The number of adult CBTs is increasing. However, delayed engraftment and immune reconstitution remain important issues in CBT frequently resulting in significant resource utilization. To evaluate the relative cost of adult CBT, waiver of consent was obtained from the IRB, and we compared costs of all adult CBTs (n=25) performed at our center since February 2006 (when our current CBT protocols opened) to cohorts of adult unrelated (URD) (n=88) transplants performed during the same period. Twelve patients, median age 30 (range 20–42), underwent myeloablative CBT following conditioning with 120 mg/kg cyclophosphamide (CY), 75 mg/m2 fludarabine (FLU), and 13.2 Gy total body irradiation (TBI) and were compared to 51 consecutive URD( n=27 matched URD (MURD) and n=24 mismatched (MMURD)) patients, median age 44 (range 20–67), undergoing transplant on our center’s standard myeloablative treatment plan with either CY/TBI or busulfan (BU)/CY conditioning. Thirteen patients, median age 55 (range 24–68), underwent CBT following reduced intensity conditioning (RIC) with 200mg/m2 FLU, 50mg/kg CY, 2 Gy TBI, +/− 90 mg/kg anti-thymocyte globulin (ATG) and were compared to 37 URD (n=20 matched URD (MURD) and n=17 mismatched (MMURD)) patients, median age 56 (range 22−75) undergoing non-myeloablative RIC with 90 mg/m2 FLU/2 Gy TBI (an outpatient regimen). Ten additional patients undergoing tandem autologous/non-myeloablative URD transplant for multiple myeloma and 4 additional patients undergoing non-myeloablative URD transplant for primary graft failure were excluded. Administrative cost data were obtained for the following functional areas: inpatient bed, laboratory, pharmacy (outpatient prescriptions and home infusions excluded), outpatient clinic, radiology, radiation oncology, infusion, endoscopy, surgery, and other. Only charge data was available for the supplies functional area (which includes blood bank services), and these data were included in the analysis as charges rather than costs. Costs were totaled from arrival date on the center’s transplant service to date of discharge to primary providers or date of death. Thirteen patients were found to have relapsed disease upon arrival on the transplant service and underwent induction chemotherapy prior to transplant; these costs were excluded. Costs of cord blood units and unrelated donor products were excluded. Results are presented in Table 1. Results include cost breakdown by all functional areas with median CBT cost greater than $10,000. Myeloablative CBT was more expensive than myeloablative MURD transplant (p=0.003) and trended toward more expensive than MMURD transplant (p=0.097). RIC CBT was more expensive than both MURD and MMURD non-myeloablative RIC transplant (p=0.0002 and 0.024 respectively). Cost comparisons were performed using the Wilcoxon-Mann-Whitney test. The increased costs of CBT reflect the increased supportive care required by CBT patients; CBT patients required more inpatient days (except versus MMURD myeloablative transplants), required more laboratory testing, required more costly in-hospital and outpatient clinic drug administration, and needed more frequent transfusions. Strategies to decrease time to engraftment, to enhance immune reconstitution, and to further decrease the intensity of RIC regimens may result in significant CBT cost reductions.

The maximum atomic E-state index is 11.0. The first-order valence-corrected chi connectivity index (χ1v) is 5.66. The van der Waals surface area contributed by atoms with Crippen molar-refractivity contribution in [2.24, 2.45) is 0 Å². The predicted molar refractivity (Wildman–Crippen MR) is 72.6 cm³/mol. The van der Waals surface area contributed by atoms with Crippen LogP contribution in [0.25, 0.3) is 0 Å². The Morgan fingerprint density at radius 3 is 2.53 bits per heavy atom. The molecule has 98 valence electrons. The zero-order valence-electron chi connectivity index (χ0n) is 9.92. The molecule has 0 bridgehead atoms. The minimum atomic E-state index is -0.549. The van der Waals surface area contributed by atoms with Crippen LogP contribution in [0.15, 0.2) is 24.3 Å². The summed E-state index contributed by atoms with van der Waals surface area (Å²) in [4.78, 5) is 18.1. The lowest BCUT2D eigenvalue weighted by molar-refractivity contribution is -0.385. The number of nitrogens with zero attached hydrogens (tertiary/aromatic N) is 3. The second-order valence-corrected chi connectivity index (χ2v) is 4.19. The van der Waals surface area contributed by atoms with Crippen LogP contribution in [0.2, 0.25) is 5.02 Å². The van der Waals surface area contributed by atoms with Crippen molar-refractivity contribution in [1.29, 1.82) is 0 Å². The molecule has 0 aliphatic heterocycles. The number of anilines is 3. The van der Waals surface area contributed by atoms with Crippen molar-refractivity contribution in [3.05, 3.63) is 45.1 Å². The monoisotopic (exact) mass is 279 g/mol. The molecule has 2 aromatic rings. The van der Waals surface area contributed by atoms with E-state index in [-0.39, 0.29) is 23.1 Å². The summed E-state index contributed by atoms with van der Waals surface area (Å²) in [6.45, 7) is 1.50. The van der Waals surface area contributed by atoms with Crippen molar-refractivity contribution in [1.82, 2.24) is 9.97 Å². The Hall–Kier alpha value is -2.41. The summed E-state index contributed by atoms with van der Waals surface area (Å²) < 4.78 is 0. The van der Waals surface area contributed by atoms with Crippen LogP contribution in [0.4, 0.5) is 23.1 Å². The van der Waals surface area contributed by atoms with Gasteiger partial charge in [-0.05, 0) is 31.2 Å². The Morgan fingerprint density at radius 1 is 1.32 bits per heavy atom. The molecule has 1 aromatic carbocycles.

Table 1: CBT vs URD transplant: Cost comparison

Disclosures: No relevant conflicts of interest to declare.

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